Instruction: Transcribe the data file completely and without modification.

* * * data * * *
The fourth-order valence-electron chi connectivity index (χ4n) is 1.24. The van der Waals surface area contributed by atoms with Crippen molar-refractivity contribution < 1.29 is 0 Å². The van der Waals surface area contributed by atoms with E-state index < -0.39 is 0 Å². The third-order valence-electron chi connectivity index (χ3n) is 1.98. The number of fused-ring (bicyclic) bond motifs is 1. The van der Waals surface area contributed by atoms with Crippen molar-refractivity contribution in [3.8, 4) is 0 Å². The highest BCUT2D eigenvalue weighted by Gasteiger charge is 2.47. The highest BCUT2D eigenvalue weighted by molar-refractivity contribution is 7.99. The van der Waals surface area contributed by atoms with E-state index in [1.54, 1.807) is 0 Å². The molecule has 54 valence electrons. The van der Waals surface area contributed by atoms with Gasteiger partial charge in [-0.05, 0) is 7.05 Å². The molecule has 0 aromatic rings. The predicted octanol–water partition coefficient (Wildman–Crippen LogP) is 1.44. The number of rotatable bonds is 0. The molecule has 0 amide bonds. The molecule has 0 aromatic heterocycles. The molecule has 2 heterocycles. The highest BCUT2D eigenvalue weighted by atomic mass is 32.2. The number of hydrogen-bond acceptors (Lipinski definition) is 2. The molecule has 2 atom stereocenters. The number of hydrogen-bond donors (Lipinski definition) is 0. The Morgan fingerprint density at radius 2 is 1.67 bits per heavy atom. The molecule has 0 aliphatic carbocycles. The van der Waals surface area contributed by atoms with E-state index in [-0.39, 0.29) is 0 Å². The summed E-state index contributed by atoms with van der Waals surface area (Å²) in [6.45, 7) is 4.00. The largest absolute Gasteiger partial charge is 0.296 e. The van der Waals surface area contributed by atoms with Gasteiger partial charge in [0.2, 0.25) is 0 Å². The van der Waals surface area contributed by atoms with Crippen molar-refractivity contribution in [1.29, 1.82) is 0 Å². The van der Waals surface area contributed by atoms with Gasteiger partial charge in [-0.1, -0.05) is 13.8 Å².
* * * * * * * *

The fourth-order valence-electron chi connectivity index (χ4n) is 1.24. The van der Waals surface area contributed by atoms with Crippen molar-refractivity contribution < 1.29 is 0 Å². The van der Waals surface area contributed by atoms with E-state index < -0.39 is 0 Å². The third-order valence-electron chi connectivity index (χ3n) is 1.98. The number of fused-ring (bicyclic) bond motifs is 1. The van der Waals surface area contributed by atoms with Crippen molar-refractivity contribution in [3.8, 4) is 0 Å². The highest BCUT2D eigenvalue weighted by Gasteiger charge is 2.47. The highest BCUT2D eigenvalue weighted by molar-refractivity contribution is 7.99. The van der Waals surface area contributed by atoms with E-state index in [1.54, 1.807) is 0 Å². The molecule has 54 valence electrons. The van der Waals surface area contributed by atoms with Gasteiger partial charge in [-0.05, 0) is 7.05 Å². The molecule has 0 aromatic rings. The predicted octanol–water partition coefficient (Wildman–Crippen LogP) is 1.44. The number of rotatable bonds is 0. The molecule has 0 amide bonds. The molecule has 0 aromatic heterocycles. The molecule has 2 heterocycles. The highest BCUT2D eigenvalue weighted by atomic mass is 32.2. The number of hydrogen-bond acceptors (Lipinski definition) is 2. The molecule has 2 atom stereocenters. The number of hydrogen-bond donors (Lipinski definition) is 0. The Morgan fingerprint density at radius 2 is 1.67 bits per heavy atom. The molecule has 0 aliphatic carbocycles. The van der Waals surface area contributed by atoms with E-state index in [-0.39, 0.29) is 0 Å². The summed E-state index contributed by atoms with van der Waals surface area (Å²) in [6.45, 7) is 4.00. The largest absolute Gasteiger partial charge is 0.296 e. The van der Waals surface area contributed by atoms with Gasteiger partial charge in [0.2, 0.25) is 0 Å². The van der Waals surface area contributed by atoms with Crippen molar-refractivity contribution in [1.29, 1.82) is 0 Å². The van der Waals surface area contributed by atoms with Gasteiger partial charge in [-0.1, -0.05) is 13.8 Å².